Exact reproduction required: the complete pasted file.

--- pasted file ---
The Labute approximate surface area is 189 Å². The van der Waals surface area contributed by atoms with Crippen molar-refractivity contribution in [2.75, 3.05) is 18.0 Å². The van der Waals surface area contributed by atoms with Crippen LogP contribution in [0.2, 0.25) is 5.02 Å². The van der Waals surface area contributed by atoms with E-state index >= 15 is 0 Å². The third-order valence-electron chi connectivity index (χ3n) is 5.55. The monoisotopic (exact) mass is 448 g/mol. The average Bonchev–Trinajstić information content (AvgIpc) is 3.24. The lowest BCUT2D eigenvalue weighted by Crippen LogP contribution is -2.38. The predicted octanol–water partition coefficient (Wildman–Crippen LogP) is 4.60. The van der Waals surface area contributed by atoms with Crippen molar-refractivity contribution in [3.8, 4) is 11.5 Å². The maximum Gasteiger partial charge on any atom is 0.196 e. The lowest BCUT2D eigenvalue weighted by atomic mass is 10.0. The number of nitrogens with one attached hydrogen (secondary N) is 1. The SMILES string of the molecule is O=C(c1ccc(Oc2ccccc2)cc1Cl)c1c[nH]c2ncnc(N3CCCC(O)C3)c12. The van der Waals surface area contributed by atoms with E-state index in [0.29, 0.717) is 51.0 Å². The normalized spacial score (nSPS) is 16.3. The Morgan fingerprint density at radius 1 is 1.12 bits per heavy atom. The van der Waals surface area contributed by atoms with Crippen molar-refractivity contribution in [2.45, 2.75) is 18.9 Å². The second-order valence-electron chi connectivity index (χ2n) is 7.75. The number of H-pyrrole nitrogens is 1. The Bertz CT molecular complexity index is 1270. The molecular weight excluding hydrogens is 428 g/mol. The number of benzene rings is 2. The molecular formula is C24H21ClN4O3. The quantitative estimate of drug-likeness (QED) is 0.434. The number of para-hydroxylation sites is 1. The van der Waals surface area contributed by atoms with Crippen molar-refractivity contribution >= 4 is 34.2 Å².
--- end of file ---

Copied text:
The Labute approximate surface area is 189 Å². The van der Waals surface area contributed by atoms with Crippen molar-refractivity contribution in [2.75, 3.05) is 18.0 Å². The van der Waals surface area contributed by atoms with Crippen LogP contribution in [0.2, 0.25) is 5.02 Å². The van der Waals surface area contributed by atoms with E-state index >= 15 is 0 Å². The third-order valence-electron chi connectivity index (χ3n) is 5.55. The monoisotopic (exact) mass is 448 g/mol. The average Bonchev–Trinajstić information content (AvgIpc) is 3.24. The lowest BCUT2D eigenvalue weighted by Crippen LogP contribution is -2.38. The predicted octanol–water partition coefficient (Wildman–Crippen LogP) is 4.60. The van der Waals surface area contributed by atoms with Crippen molar-refractivity contribution in [3.8, 4) is 11.5 Å². The maximum Gasteiger partial charge on any atom is 0.196 e. The lowest BCUT2D eigenvalue weighted by atomic mass is 10.0. The number of nitrogens with one attached hydrogen (secondary N) is 1. The SMILES string of the molecule is O=C(c1ccc(Oc2ccccc2)cc1Cl)c1c[nH]c2ncnc(N3CCCC(O)C3)c12. The van der Waals surface area contributed by atoms with E-state index in [0.29, 0.717) is 51.0 Å². The normalized spacial score (nSPS) is 16.3. The Morgan fingerprint density at radius 1 is 1.12 bits per heavy atom. The van der Waals surface area contributed by atoms with Crippen molar-refractivity contribution in [2.45, 2.75) is 18.9 Å². The second-order valence-electron chi connectivity index (χ2n) is 7.75. The number of H-pyrrole nitrogens is 1. The Bertz CT molecular complexity index is 1270. The molecular weight excluding hydrogens is 428 g/mol. The number of benzene rings is 2. The molecular formula is C24H21ClN4O3. The quantitative estimate of drug-likeness (QED) is 0.434. The number of para-hydroxylation sites is 1. The van der Waals surface area contributed by atoms with Crippen molar-refractivity contribution >= 4 is 34.2 Å².